News third quarter lift as digital subs grow

News third quarter lift as digital subs grow

News Corporation saw a 5 per cent lift in revenues to $US1.98 billion in the third quarter, with encouraging gains in circulation and digital subscriptions in the News and Information division.

News broke even from continuing operations, compared to a $US128 million loss in the previous corresponding period. This was achieved through growth in Digital Real Estate Services and Book Publishing, as well as the lift in News and Information revenues.

Subscription revenue increased 3 per cent over the previous period last year, once the negative impact of $US18 million in currency fluctuations was removed. The fluctuations pushed subscription revenue to a 1 per cent decrease in real terms.

News and Information revenues increased $US32 million, or 3 per cent, compared to the prior year, but came in at a 1 per cent gain on adjusted figures.

Advertising revenues increased 4 per cent due to higher in-store product revenues at News America Marketing, primarily driven by an increase in client spending and, to a lesser extent, timing-related benefits.

There also was a $US21 million from the acquisition of Wireless Group and $20 million from the acquisition of ARM in from APN News & Media in Australia. These factors were partially offset by weakness in the print advertising market.

Earnings before interest, tax, depreciation and amortisation for the News and Information in the quarter were $US123 million, compared to $US187 million in the prior year.

Digital revenues represented 24 per cent of segment revenues in the quarter, compared to 23 per cent in the prior year. Digital revenues for Dow Jones and the newspaper mastheads represented 29 per cent of their revenues.

In the quarter:

  • The Wall Street Journal ‘s average daily digital subscribers in the three months ended March 31, were 1,198,000, compared to 893,000 in the prior year
  • Closing digital subscribers at News Corp Australia’s mastheads as of March 31, were 333,400 (including ARM), compared to 261,500 in the prior year (adjusted for divested mastheads)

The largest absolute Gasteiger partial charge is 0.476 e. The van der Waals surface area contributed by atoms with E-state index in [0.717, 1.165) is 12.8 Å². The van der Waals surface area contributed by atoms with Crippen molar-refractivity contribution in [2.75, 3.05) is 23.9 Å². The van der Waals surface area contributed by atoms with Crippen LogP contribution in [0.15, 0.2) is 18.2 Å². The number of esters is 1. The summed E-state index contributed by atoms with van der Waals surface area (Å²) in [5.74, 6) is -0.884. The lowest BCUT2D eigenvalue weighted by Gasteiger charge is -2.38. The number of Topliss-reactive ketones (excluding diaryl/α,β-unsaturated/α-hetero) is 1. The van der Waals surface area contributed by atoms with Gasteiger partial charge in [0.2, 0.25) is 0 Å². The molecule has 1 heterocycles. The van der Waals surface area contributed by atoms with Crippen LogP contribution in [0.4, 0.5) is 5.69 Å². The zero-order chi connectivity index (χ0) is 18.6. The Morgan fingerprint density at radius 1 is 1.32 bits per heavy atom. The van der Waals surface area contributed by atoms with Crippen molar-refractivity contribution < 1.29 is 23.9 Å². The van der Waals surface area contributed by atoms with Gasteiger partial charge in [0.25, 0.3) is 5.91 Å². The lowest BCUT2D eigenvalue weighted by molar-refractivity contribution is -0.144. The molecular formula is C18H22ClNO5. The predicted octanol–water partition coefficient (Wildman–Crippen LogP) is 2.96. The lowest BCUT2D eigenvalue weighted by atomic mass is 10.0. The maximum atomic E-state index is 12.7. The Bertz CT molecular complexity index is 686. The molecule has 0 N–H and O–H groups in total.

• The Times and Sunday Times of London closing digital subscribers as of March 31 were 185,000, compared to 174,000 in the prior year.
  • The Sun’s digital offering reached more than 80 million global monthly unique users in March, compared to 36 million in the prior year.

In the Digital Real Estate division, revenues increased $US25 million, or 13 per cent, compared to the prior year, primarily due to the continued growth at REA Group in Australia and Move in the US. The growth was partially offset by the $US9 million and $US4 million impact from REA Group’s divestiture of its European business and Move’s sale of its TigerLead product, respectively. Segment EBITDA in the quarter increased $US36 million, or 92 per cent, compared to the prior year,

In the quarter, revenues at REA Group increased 10 per cent to $US117 million from $US106 million in the prior year due to an increase in Australian residential depth revenue, driven by favourable product mix and pricing increases, and a $US6 million impact from favourable foreign currency fluctuations.

The Book Publishing segment was up 4 per cent to $US374 million.

Commenting on the results, chief executive Robert Thomson said the company had benefitted from progress in its quest to be more digital and global, as well as tangible improvement in operating efficiencies.

“We posted solid revenue growth and substantial earnings growth, highlighted by momentum in Digital Real Estate Services. At News and Information Services, while print advertising remains volatile, we saw some moderation this quarter,” he said.

“Overall, the segment was a source of growth this quarter – in both revenues and profitability – driven by, in particular, the robust performance of in-store product at News America Marketing, digital subscriber gains of more than 300,000 at the Wall Street Journal and the benefits of ongoing cost control.

“The quarter was also characterised by an intensifying social and commercial debate over the dysfunctionality of the digital duopoly, and the lack of transparency in audience and advertising metrics.

“With brands in search of authenticated audiences and trusted advertising environments, we firmly believe that our mastheads offer veracity and value, and we are rapidly developing a new digital ad platform to offer clearly defined demographics from across our range of prestigious properties.”

News Corp’s sister company, 21st Century Fox, reported a rise in revenue in the latest quarter, lifted by higher advertising and affiliate fees in its television segments. Revenue in Fox’s television business surged 30 per cent to $US1.69 billion, fuelled by a 39 per cent increase in advertising revenue from events such as the Super Bowl and an additional NFL playoff game in the quarter. During the quarter, the company booked about $US10 million in costs related to settlements of pending and potential litigation on sexual harassment claims following the July 2016 resignation of Fox News chief executive Roger Ailes. In all for the fiscal third quarter ended March 31, Fox earned $US799 million, down from $US841 million a year ago.

For more news from NewsMediaWorks, click here.

Leave a comment